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in which the only way to hunt foxes was on foot. In my lifetime, we have had three foot packs, one of which was very good until devolution. Welsh Members of the Committee rightly want to give the devolved Assembly the power to make the decision. I hope that they get a better decision out of it than we got from the Scottish Parliament, which all too quickly banned fox hunting and has been singularly unhelpful to the countryside generally. It is essential to have hill packs in Scotland, as it is in Wales. The valleys are too steep for horses, and one has to go on foot to find the earth on the hillsides. They have to be carefully managed in terms of hill lambing each spring. It is vital that we do not have a superfluous number of foxes, which do so much damage to the hill lambs in April and May.

We want to give all possible power to the Welsh Assembly on the matter, because I suspect that it has much greater knowledge of fox hunting on foot than the Scottish Parliament does. We have already lost the eight Scottish foxhound packs, although they are being revived as gun packs. There has been a loss to the countryside. Farming has been hit hard by the removal of the fallen stock option in relation to the hunt kennels. The Government have certainly not taken that sufficiently into consideration.

We Scots have seen how important it is to have packs of hounds, and how sad it is that we have lost them through devolution and a Parliament that does not understand the countryside. I hope that the Welsh Members of the Committee are more successful than the Scots.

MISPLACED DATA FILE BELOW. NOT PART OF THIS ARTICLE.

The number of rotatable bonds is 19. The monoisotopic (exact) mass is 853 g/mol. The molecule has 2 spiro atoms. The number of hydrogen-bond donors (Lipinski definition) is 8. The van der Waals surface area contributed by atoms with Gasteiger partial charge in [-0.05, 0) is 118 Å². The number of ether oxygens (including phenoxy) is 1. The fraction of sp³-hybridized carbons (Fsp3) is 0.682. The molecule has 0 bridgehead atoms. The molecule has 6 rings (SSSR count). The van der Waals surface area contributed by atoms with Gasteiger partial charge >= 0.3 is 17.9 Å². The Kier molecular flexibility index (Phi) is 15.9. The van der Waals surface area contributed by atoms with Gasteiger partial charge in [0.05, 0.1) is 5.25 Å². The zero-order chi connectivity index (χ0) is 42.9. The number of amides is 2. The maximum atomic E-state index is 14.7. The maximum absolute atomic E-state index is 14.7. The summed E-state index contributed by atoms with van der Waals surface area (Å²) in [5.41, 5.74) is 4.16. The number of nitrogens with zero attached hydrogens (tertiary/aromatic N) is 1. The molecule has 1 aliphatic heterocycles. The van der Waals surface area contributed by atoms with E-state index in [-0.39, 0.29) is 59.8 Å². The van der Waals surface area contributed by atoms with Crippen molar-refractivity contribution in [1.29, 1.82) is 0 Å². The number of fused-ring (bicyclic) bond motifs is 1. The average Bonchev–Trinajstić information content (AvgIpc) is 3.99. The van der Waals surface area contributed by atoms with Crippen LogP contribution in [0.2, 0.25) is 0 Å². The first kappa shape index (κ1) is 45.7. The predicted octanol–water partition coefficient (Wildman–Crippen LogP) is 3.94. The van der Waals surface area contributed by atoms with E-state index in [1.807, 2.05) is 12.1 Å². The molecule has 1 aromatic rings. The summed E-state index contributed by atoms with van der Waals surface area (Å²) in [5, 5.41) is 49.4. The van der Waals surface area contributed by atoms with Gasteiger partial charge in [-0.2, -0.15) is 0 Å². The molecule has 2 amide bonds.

Lord Elis-Thomas: I will not follow the noble Lord in casting any aspersions at the Scottish Parliament, as it looked after me rather well at the opening ceremony very recently. However, it is a pleasure to concur with the remarks in relation to foot packs and the nature of the countryside. I had not intended to speak at great length on the amendment, but I want to support it. In doing so, I obviously declare an interest as Presiding Officer of the National Assembly for Wales, at least for the next three years.

I want to try to impress on the Government that the issue is one on which they can pursue the much-heralded compromise that we heard about earlier. I detect nothing constitutionally out of order about Amendment No. 3 or the consequential amendments. However, I was bemused to see that the noble Lord, Lord Roberts of Conwy—we have shared a valley for many years—had suddenly become a separatist. I assume that he is only a constitutional separatist for the purposes of the Bill; I shall stop there. The rest of the amendments are consequential on the proposal to give the Assembly order-making powers in lieu of those of the Secretary of State within the Bill.

One of my duties in the National Assembly is to sign the orders proposed by government Ministers and made by the Assembly because, under the relevant Act, they are signed by the Presiding Officer. The noble Lord, Lord Whitty, has regular dealings with agricultural and countryside ministerial colleagues in Wales; Alun Michael himself was once a Minister of
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ours, but I should not stray down that avenue either. My point is that the issue is a good example of where an order-making power—it could vary the way in which registration would function in Wales—could work effectively. It could take account of all the views conveyed by other Members of the Committee. I live in the middle of Snowdonia, and have those views conveyed to me forcefully every weekend. We feel it important that we should not only represent those viewpoints, but look for a tidy constitutional way to deal with them. The amendments on a registration system in Wales set up by resolution of the National Assembly on a piece of subordinate legislation seem the clear and obvious way of doing that.